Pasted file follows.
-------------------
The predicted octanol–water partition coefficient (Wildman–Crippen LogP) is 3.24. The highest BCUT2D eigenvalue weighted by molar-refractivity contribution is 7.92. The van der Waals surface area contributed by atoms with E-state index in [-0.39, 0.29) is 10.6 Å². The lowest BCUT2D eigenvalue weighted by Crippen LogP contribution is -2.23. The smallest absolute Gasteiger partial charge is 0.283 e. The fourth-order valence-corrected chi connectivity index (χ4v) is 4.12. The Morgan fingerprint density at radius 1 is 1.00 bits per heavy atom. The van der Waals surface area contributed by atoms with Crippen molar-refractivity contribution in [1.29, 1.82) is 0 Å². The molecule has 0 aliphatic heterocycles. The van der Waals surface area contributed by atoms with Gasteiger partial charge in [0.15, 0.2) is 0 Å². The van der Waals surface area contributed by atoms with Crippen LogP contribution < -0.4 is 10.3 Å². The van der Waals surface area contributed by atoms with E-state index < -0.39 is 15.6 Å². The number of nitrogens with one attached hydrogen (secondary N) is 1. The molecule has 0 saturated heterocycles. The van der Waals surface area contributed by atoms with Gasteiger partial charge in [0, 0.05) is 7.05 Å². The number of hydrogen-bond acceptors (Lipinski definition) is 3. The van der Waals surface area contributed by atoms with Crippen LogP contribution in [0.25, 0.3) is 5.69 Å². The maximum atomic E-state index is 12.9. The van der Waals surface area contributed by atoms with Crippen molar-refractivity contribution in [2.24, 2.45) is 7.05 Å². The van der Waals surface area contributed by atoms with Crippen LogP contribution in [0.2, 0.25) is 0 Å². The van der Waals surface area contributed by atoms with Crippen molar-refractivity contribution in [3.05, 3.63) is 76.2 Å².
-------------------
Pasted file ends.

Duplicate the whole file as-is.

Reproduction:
The predicted octanol–water partition coefficient (Wildman–Crippen LogP) is 3.24. The highest BCUT2D eigenvalue weighted by molar-refractivity contribution is 7.92. The van der Waals surface area contributed by atoms with E-state index in [-0.39, 0.29) is 10.6 Å². The lowest BCUT2D eigenvalue weighted by Crippen LogP contribution is -2.23. The smallest absolute Gasteiger partial charge is 0.283 e. The fourth-order valence-corrected chi connectivity index (χ4v) is 4.12. The Morgan fingerprint density at radius 1 is 1.00 bits per heavy atom. The van der Waals surface area contributed by atoms with Crippen molar-refractivity contribution in [1.29, 1.82) is 0 Å². The molecule has 0 aliphatic heterocycles. The van der Waals surface area contributed by atoms with Gasteiger partial charge in [0.15, 0.2) is 0 Å². The van der Waals surface area contributed by atoms with Crippen LogP contribution < -0.4 is 10.3 Å². The van der Waals surface area contributed by atoms with E-state index < -0.39 is 15.6 Å². The number of nitrogens with one attached hydrogen (secondary N) is 1. The molecule has 0 saturated heterocycles. The van der Waals surface area contributed by atoms with Gasteiger partial charge in [0, 0.05) is 7.05 Å². The number of hydrogen-bond acceptors (Lipinski definition) is 3. The van der Waals surface area contributed by atoms with Crippen LogP contribution in [0.25, 0.3) is 5.69 Å². The maximum atomic E-state index is 12.9. The van der Waals surface area contributed by atoms with Crippen molar-refractivity contribution in [2.24, 2.45) is 7.05 Å². The van der Waals surface area contributed by atoms with Crippen LogP contribution in [0.2, 0.25) is 0 Å². The van der Waals surface area contributed by atoms with Crippen molar-refractivity contribution in [3.05, 3.63) is 76.2 Å².